Casey has thus helped Overcomers’ non-Native staffers experiment with their own trials and errors as they seek to integrate Christian faith with Native rituals for the healing of drug and alcohol addicts. Overcomers no longer calls its Sunday services “church,” for example. Instead they’re “gatherings.” The men and the staffers sit in a circle around a drum. There is a hogum on Overcomers’ premises. Sermons are preached from the chair level with the people, and it’s more of an interweaving between Scriptural meditation and song and dance. Everything’s fluid, on the same plain and circular, reflecting unbroken community and centuries of Native American belief about the seamless interplay between man, the earth and the Creator. Most revolutionary? Overcomers runs sweat lodges as Christian confessionals.
“The way I explain it to people, a sweat lodge is a Native American men’s prayer meeting in about 120 degrees.” Ralph is telling me this with a wry grin. “99 percent humidity. And I’ve seen guys who have had the toughest of shells break down and cry. Because it’s a place that’s familiar to them.”
Through all the trial and error the men undergoing treatment are kept in the loop and asked to help craft the most effective forms for their spiritual rhythms to find meaning and release. In a sense they own the process to their healing even as they surrender it to the Creator they are told cares to save them.
“We get a lot of folks from different clans of Navajo, different tribes,” says Ralph. “They have different beliefs, different ceremonies. I’ll try to open it up to them, to let them sing what they wish around the drum. To let them lead when they feel ready and strong enough.”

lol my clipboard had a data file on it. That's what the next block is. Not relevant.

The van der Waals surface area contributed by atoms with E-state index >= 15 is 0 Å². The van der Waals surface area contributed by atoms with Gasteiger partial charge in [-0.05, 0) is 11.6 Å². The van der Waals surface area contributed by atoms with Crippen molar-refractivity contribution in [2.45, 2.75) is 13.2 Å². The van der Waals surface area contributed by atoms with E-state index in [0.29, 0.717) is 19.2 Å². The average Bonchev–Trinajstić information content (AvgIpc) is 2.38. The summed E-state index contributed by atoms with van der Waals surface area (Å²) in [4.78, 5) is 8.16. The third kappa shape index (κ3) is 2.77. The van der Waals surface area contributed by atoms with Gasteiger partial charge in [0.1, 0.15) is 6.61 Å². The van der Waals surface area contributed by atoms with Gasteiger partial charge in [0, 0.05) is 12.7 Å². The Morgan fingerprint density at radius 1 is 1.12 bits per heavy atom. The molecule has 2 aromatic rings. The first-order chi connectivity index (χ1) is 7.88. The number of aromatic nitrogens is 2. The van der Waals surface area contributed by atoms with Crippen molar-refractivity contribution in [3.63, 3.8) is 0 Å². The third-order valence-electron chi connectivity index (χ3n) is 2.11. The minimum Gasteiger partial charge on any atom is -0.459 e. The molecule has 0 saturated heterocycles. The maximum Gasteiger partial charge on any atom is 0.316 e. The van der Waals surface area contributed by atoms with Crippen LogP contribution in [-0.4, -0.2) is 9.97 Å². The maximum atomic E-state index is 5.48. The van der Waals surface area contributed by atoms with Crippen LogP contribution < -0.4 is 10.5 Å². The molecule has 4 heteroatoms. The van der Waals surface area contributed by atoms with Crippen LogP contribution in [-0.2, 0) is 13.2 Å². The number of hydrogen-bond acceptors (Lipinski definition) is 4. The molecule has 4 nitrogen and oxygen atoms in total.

Evidence of this cultural and spiritual discovery litter the walls. One graduate painted a mosaic of wild horses frolicking through the open plains as the figure of Christ overlooks with open hands and two noble eagles perch on his right and left. Another took a piece of chalk and in fifteen minutes expressed his view of the cosmos on the board.
Perhaps the most poignant came in a speech from 2011 in which one of the graduates said that it was at Overcomers that he realized he could worship God through his Navajo music, the same God who had gotten a hold of him in jail. “Ajéí Sodizin” was the title of one of his songs, and it translates “I carry your prayer in my heart, a heart prayer.” This and one other he wrote while in residence, and they are now regular features of Overcomers’ Sunday gatherings.
There aren’t many Casey Churches in the Native American world, but interest is growing as many see a promising way to reinvigorate Native American confidence through the doorway of this country’s majority religion. The premise would be suspect if it didn’t work so vividly. Over 120 men have gone through the Overcomers regimen, and over 80 of them have found revitalized meaning in their tribal traditions and hope in what was once a White Man’s creed. Related implications for Native American resurgence across a range of destabilized fronts are not far off. For those looking for hope the way of the desert road is patience and perseverance. A new thing may lie just beyond the hole in the clouds.